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New Atrial Fibrillation Grant Money Will Use Apple Watches To Help Prevent Strokes

Northwestern University and Johns Hopkins University will each use recently-awarded grant money to study new atrial fibrillation technology. The National Heart, Lung, and Blood Institute awarded the multi-million dollar grants specifically to develop “pill-in-pocket” strategies to prevent strokes in A Fib patients.

Atrial fibrillation is the most common heart rhythm disorder in adults, and if left untreated, it can lead to blood clots. Blood thinners are the most oft-prescribed medication to treat A Fib. This new National Institutes of Health-funded trial will use an app on Apple Watch to monitor the condition, with hopes that patients can eventually live more normal lives without need for medication.

The trial will last for seven years and cost $37 million. It will use the innovative heart health features on Apple Watch, through a contribution directly from Apple. Patients in the trial will receive feedback from their watches and iPhones; with the feedback they will be able to add or subtract blood thinning medication to their daily regiments based on heart activity.

“If proven effective, this new treatment paradigm will fundamentally change the standard of care for the millions of Americans living with A Fib,” said principal investigator Dr. Rod Passman, director of the Center for Arrhythmia Research.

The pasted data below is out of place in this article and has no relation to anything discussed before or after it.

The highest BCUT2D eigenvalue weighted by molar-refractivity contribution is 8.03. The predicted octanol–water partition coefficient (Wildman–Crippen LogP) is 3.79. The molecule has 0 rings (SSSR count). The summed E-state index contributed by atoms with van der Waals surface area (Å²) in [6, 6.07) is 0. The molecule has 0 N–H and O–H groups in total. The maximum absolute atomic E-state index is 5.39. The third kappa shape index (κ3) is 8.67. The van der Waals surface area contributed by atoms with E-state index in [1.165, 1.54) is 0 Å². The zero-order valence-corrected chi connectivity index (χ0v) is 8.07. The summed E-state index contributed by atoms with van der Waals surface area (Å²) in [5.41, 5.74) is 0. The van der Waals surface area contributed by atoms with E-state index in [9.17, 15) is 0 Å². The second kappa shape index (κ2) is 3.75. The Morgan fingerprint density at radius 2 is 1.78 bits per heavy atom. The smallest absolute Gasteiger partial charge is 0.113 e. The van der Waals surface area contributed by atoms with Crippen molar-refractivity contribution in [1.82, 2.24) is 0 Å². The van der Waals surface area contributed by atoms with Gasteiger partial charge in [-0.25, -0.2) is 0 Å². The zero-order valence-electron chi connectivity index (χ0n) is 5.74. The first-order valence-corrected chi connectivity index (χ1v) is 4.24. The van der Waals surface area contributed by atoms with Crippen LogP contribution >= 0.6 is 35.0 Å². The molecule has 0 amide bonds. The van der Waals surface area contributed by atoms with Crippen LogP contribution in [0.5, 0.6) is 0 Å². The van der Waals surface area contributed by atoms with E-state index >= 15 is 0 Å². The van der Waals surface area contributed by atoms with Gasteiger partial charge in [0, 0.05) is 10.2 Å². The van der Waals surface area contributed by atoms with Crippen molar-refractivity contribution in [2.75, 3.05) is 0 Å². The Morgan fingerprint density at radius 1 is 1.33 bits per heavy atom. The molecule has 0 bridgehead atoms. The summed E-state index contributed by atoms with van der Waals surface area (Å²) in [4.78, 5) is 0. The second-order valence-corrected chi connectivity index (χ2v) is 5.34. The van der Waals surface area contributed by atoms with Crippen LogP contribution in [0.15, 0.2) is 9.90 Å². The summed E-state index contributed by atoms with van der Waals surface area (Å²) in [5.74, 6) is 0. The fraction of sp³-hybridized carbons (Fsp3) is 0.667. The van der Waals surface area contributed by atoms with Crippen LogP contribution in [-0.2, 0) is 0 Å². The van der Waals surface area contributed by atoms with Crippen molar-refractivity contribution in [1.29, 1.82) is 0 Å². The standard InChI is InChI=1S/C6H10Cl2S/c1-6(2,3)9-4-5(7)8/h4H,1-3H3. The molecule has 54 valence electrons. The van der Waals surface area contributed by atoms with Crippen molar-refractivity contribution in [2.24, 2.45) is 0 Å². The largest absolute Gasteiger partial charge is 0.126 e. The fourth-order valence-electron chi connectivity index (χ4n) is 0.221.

“Many of these patients are on blood thinners for the rest of their lives even if they have infrequent episodes of atrial fibrillation,” Passman said. “If we can show this strategy is equally protective against stroke and reduces bleeding, that could save lives, reduce cost and improve quality of life.”

Atrial fibrillation cases are going to spike by 400% in the next few years according to estimates, so the grant research will be important in developing treatment options

Currently, medical professionals must use a one-size-fits-all treatment approach to patients with prolonged A Fib. An estimated 12.1 million Americans will suffer from the arrhythmia by 2030, according to estimates. Wearable technology will help tailor specific treatment approaches, since doctors will be able to see daily data.

A lifetime on blood thinners and anticoagulants can cause excessive bleeding during injury, Passman pointed out.

“We think advances in technology will allow us to personalize this care,” Passman said. “Why should patients expose themselves to the risk and cost of these drugs when they may not be benefiting?”

The multi-year trial will study 5,400 patients, randomizing them to receive either the current blood thinner regiment, or the Apple Watch method. The trial will also examine the app’s effectiveness in reducing major bleeding events as compared to pharmaceutical therapy. No matter what course of treatment proves most effective, Passman said the study will reveal much about the nature of A Fib.

“While most data suggest the atrial fibrillation rhythm itself causes the stroke, there’s an alternative hypothesis that the risk remains even when the rhythm itself goes away,” Passman said. “If this strategy is not equally effective, then perhaps we should reconsider whether the rhythm of the heart causes stroke or is simply a marker for some underlying mechanism.”

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